17/12/2018 - 08:50

Forrest’s contribution a standout

17/12/2018 - 08:50


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SPECIAL REPORT: In business and philanthropy, executive diversity and on the sports field, it has been quite a year for Andrew Forrest.

Andrew Forrest’s measure of success extends far beyond profit margins. Photo: Attila Csaszar

SPECIAL REPORT: In business and philanthropy, executive diversity and on the sports field, it has been quite a year for Andrew Forrest.

There’s nothing like a billion dollar mining expansion when it comes to lifting the collective spirits of Western Australia’s business community, and even more so when that expansion is announced by a high-profile local identity.

And they don’t get any more local, or higher profile, than Fortescue Metals Group founder and chairman Andrew Forrest.


In May, Fortescue gave the go-ahead to its $1.7 billion Eliwana mine-and-rail project in the Pilbara, a facility that will create more than 500 full-time jobs when operational and more than 1,900 in its construction phase.

Shortly after the Eliwana decision, fellow iron ore giants BHP and Rio Tinto announced major operational expansions, with the three miners collectively committed to spend around $9 billion on new Pilbara projects.

The knock-on effect of those commitments was palpable – consumer and business sentiment in WA rose to multi-year highs and after years of contraction in resources investment, the state’s economy appears set to return to better times.

But in a remarkable 2018 for Mr Forrest, Fortescue hitting the green light on its Eliwana expansion may not have been his biggest achievement.

The Eliwana decision coincided with several important milestones in 2018 for Fortescue – 15 years since it was established, 10 years since its first shipment of ore to customers in China, and 1 billion tonnes shipped over that decade.

Eliwana was also the first major commitment by Fortescue under the direction of chief executive Elizabeth Gaines, who has been in the role for about nine months after succeeding Nev Power earlier in the year.

The appointment of Ms Gaines, in addition to deputy CEO Julie Shuttleworth, was one of the clearest indications yet that Mr Forrest’s measure of success for Fortescue is not solely focused on profits.

“From the very outset, it was Andrew Forrest’s vision to ensure that the communities in which we operate benefit from our success,” Ms Gaines told reporters at a recent tour of the miner’s Pilbara operations.

Elizabeth Gaines’ appointment has ushered in a new era for Fortescue. Photo: Frances Andrijich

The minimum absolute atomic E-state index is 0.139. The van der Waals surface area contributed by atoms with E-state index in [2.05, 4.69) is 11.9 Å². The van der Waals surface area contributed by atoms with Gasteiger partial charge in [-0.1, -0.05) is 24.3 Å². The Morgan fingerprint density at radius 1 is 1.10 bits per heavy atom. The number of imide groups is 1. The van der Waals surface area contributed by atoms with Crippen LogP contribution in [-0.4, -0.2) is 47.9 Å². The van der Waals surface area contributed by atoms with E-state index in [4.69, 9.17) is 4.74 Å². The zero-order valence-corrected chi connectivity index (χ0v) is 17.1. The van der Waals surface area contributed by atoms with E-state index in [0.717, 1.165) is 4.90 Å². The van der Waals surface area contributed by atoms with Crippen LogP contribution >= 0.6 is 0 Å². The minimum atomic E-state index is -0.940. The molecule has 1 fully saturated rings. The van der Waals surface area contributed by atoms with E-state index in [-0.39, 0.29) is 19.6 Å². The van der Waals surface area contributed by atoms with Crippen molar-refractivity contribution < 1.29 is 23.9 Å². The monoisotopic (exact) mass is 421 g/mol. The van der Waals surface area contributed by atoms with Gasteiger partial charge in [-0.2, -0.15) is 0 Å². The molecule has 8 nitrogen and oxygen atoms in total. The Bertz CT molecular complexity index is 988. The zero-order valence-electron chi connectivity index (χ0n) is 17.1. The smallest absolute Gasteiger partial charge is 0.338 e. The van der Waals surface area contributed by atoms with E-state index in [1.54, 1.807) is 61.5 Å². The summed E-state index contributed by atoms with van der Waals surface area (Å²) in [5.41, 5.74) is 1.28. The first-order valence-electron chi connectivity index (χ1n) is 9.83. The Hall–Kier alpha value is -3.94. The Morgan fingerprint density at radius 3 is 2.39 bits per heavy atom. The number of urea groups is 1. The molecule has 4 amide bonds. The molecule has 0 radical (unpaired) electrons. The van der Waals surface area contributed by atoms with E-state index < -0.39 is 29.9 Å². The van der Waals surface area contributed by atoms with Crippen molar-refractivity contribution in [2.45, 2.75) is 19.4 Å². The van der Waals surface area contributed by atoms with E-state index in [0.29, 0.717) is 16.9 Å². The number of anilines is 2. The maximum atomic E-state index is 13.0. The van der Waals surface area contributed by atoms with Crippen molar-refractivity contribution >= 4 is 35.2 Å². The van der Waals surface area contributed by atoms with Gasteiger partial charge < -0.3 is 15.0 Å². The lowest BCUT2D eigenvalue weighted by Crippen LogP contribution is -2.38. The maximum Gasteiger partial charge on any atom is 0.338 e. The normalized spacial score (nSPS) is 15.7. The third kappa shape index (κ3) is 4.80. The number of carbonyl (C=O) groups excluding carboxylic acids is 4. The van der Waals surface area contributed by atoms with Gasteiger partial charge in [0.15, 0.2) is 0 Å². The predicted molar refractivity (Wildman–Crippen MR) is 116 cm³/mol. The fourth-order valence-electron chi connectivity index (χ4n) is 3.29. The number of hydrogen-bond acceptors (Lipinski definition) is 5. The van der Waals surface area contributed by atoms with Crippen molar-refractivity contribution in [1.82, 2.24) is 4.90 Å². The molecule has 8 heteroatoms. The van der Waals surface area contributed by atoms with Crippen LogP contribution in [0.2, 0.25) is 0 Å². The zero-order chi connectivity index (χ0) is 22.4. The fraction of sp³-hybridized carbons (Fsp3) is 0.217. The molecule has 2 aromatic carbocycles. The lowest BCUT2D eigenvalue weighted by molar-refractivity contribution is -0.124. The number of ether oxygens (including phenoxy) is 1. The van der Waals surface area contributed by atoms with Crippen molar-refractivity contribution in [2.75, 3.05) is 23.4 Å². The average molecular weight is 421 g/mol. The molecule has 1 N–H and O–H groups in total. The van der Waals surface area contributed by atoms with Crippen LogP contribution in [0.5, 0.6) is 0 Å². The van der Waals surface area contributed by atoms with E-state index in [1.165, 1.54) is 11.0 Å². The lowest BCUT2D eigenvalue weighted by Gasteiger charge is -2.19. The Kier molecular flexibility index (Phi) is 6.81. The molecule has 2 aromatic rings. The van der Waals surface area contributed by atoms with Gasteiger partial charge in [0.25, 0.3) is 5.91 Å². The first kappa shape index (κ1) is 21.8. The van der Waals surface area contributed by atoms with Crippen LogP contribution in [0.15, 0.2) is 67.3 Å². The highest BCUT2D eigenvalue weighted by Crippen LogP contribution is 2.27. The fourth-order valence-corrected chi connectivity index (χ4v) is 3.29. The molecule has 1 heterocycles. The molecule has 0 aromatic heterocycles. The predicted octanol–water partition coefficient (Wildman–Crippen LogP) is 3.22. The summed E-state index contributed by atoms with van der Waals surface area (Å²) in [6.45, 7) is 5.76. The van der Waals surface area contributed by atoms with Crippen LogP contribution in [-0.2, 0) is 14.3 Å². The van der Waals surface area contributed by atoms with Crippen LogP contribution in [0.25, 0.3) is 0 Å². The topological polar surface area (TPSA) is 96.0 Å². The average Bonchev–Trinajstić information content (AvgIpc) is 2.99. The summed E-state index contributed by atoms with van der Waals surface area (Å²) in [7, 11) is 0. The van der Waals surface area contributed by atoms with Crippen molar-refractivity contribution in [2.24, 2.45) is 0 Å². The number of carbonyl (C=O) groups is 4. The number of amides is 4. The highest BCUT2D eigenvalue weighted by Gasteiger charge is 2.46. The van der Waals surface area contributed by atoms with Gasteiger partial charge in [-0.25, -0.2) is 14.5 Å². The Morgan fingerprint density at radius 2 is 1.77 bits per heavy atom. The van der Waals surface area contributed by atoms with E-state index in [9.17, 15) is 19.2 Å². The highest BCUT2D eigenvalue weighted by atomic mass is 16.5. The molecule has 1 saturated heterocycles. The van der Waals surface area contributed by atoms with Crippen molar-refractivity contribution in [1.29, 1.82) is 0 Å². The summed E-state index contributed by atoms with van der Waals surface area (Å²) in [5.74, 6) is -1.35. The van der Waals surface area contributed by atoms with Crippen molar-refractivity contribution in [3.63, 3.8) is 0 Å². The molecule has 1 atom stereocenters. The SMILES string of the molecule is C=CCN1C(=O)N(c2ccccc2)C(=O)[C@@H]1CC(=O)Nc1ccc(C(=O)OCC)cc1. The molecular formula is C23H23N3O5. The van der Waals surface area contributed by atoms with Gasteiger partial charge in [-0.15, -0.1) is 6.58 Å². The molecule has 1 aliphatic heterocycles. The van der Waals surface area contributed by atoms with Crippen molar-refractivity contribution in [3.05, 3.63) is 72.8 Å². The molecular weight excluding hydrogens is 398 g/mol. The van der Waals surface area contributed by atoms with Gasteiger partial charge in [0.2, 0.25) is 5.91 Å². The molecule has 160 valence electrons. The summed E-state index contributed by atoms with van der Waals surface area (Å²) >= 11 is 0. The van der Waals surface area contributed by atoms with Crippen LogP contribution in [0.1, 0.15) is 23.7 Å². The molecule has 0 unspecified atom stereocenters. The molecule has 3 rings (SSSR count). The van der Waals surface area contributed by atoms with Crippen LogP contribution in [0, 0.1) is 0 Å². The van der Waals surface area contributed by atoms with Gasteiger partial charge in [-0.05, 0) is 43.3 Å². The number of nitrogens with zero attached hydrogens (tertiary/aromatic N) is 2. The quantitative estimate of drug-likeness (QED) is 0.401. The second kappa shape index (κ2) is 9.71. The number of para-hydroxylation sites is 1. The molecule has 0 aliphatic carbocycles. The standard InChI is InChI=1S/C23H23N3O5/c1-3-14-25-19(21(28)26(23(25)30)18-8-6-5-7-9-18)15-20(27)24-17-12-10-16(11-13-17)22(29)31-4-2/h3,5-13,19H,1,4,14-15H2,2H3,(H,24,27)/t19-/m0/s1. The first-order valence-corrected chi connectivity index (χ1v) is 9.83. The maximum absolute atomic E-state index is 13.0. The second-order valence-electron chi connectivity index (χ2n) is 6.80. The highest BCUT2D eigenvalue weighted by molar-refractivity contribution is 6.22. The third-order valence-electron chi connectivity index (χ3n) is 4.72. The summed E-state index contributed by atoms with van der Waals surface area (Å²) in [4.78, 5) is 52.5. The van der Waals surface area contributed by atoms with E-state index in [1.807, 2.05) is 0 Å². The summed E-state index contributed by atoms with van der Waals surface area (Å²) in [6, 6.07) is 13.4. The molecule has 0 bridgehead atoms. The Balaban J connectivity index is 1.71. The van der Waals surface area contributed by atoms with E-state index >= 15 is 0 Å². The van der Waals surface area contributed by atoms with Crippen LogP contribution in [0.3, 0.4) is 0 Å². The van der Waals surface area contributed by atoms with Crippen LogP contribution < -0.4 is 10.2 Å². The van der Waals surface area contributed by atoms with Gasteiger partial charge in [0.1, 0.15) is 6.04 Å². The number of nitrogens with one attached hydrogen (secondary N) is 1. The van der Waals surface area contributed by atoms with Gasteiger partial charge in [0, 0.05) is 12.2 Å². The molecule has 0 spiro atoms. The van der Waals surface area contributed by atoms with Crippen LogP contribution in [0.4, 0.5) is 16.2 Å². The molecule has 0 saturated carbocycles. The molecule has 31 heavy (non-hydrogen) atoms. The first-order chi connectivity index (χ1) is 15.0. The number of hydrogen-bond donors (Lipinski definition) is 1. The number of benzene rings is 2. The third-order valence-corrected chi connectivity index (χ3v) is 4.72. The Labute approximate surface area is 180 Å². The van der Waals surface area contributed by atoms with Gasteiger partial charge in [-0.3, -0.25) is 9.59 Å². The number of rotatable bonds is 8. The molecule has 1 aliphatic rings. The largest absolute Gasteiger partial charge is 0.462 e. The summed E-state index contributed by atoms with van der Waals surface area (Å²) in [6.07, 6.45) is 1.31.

Fortescue is a leader in indigenous employment, with 14 per cent of its workers of Aboriginal descent, and more than $2 billion in contracts issued to indigenous contractors or joint venture partners over the company’s 15-year journey.

Its commitment to diversity also extends past its senior management, with women making up 17 per cent of its workforce, a number Ms Gaines said the company was striving to increase.

“We have a very diverse workforce, and diversity is not just about gender, it is also about ethnicity and we really embrace diversity in all its forms,” she said.

“If you have a room full of people from the same background, with the same training, same education, same gender, you don’t necessarily get new ways of thinking.

“And the reason that Fortescue has been so successful and we’ve been able to grow so quickly is we’ve actually had people who have come up with ways of doing things that might be a little bit different.”

Outside of iron ore, Mr Forrest has had a far-reaching impact over the past 12 months.

Philanthropic vehicle Minderoo Foundation chalked up a significant win in November with the passing of Australia’s Modern Slavery Act through federal parliament.

The legislation, which requires Australian businesses to report on the risks of slavery within their supply chains, is considered to be a major step towards eliminating the abhorrent practice and was championed by Minderoo offshoot Walk Free Foundation.

Minderoo also made a major splash in July with the launch of a $100 million ocean research initiative aimed at studying and protecting marine life.

Part of that investment will go towards establishing a research facility near Exmouth and the launch of a global fishing index, a tool intended to help countries and businesses improve fishing practices and boost ocean sustainability.

Mr Forrest is also giving back to the WA sporting community in a big way, with his Global Rapid Rugby providing the Western Force a lifeline and promising the biggest shake-up in the rugby world order since the sport went professional around two decades ago.

Global Rapid Rugby, recently rebranded from World Series Rugby, will kick off in March and feature teams from Fiji, Japan, Hong Kong, Samoa and Singapore competing against the Force for $1 million in prize money.


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